January 1982

“Mirthright,” Ensign, Jan. 1982, 43


It was our first taste of actually seeing and hearing general conference speakers. We were sharing a videotape relay of conference with a neighboring unit and our phase-one building was full. As the excitement mounted, I put in the first tape and sat back to enjoy conference. Suddenly the silence was broken by a young, shrill voice somewhere in the audience saying, “There, Mummy. I told you it was all right to watch TV on a Sunday!”

A Peter W. Scholes
Telford, England

Two-year-old Julie was describing the family’s re-enactment of the Nativity scene. “Jill was Mary, I was Joseph, Jared was the Baby Jesus, and daddy was the German shepherd.”

Mrs. Clyde F. Smith
Bountiful, Utah

Some months ago I was in the hospital with a combination of ailments that made my recovery doubtful. Relatives from far and near had gathered to express their concern. One, a seven-year-old grandson, asked his grandmother if his grandpa was going to die. When told that it was possible, he answered with evidence of strong faith: “That wouldn’t be so bad would it? He’ll get new teeth and be able to walk right through the wall!”

F. Weldon Bascom
Bloomington, Utah

The Young Women’s basketball team courteously offered to wait until the Relief Society team had selected their name. The women finally settled on “The Ginger Snaps”—at which point the youth promptly dubbed themselves “The Cookie Crumblers” and stomped their rivals soundly.

Elizabeth Petty Bentley
Baltimore, Maryland

Our three-and-a-half-year-old daughter had just learned a new finger play:

“Here is the chapel,

Here is the steeple;

Open the doors, and

Here are the people.”

She wanted to perform it for her great-grandpa, and so she began:

“Here is the chapel,

Here is the steeple …”

But when she opened the doors and looked at the people, she stopped. “Boy,” she mused, “this sure is a small ward.”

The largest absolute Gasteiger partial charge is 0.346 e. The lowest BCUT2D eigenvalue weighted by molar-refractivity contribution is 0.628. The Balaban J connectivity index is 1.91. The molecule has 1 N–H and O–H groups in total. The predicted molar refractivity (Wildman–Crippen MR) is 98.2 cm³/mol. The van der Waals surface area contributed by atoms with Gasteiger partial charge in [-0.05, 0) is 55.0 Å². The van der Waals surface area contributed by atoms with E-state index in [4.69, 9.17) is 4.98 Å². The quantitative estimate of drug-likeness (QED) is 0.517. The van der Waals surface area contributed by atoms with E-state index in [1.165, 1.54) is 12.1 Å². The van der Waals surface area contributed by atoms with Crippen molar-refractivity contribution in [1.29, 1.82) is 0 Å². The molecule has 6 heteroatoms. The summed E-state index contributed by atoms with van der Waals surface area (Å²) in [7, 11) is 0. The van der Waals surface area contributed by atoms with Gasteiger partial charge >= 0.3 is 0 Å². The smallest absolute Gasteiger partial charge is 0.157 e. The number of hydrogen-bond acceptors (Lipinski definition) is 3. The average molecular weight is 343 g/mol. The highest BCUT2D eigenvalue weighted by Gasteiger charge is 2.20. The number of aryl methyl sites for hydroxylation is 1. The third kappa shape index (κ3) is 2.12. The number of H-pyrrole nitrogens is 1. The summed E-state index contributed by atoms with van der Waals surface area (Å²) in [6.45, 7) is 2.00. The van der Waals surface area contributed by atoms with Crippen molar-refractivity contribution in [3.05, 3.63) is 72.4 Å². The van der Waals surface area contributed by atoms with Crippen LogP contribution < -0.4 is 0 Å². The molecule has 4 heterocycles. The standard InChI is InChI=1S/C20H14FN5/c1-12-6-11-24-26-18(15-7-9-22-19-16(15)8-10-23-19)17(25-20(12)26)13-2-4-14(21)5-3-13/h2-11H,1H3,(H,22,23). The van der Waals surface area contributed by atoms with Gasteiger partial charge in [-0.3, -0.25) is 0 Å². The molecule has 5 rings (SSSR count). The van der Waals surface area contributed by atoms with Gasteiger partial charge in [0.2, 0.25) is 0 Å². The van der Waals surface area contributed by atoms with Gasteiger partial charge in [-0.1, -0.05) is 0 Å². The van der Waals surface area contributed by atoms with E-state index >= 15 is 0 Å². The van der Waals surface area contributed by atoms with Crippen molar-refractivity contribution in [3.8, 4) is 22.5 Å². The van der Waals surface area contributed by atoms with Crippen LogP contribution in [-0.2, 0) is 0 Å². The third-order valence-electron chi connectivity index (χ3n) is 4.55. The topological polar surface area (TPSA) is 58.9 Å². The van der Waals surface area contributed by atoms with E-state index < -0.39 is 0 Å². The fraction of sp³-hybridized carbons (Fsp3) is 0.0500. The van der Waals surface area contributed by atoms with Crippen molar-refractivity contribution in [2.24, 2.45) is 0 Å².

Laura Dutton
Burbank, California

While trying to discover where we live, our first grader’s teacher’s aide asked Blaine, “What ward do you live in?”

After thinking for a moment he replied, “I don’t know its name … but it’s the only true one.”

Wright Noel
Newdale, Idaho

Several months ago the Ensign published an article discussing how we can help our children in small ways prepare for missions. We thought one idea—“Try this new food; when you are on your mission, you will need to eat whatever you are offered”—was particularly useful and utilized it several times. We didn’t realize it was backfiring until the night our seven-year-old announced at dinner: “I’ll never be able to go on a mission. I hate too many things!”

Kay Hill
Orem, Utah

Attending the Seattle Temple open house was a marvelous experience for our family, even though we had to stand in the rain with our four small children and no umbrella. On our drive home, we were discussing the experience, each in turn describing the special feelings he or she had felt at the temple. Of all the comments, six-year-old Jonathan’s was perhaps the most simple and honest: “When I got inside the Temple,” he said, “I felt very dry.”

Susan Landerman
Moscow, Idaho

At a recent gathering at our house with some of our young grandchildren, we were showing a painted portrait of their grandmother who had died before they were born. The picture was placed upright on the floor, braced by a chair, and the children’s mother explained that grandmother had passed on—that she was on the other side, waiting for them.

Listening carefully to this explanation, little two-and-a-half-year-old Lori walked over to the picture, grasped it by the top, tilted it forward, and peeked over “on the other side.”

William D. Loveless
Salt Lake City, Utah

Photography by Jed A. Clark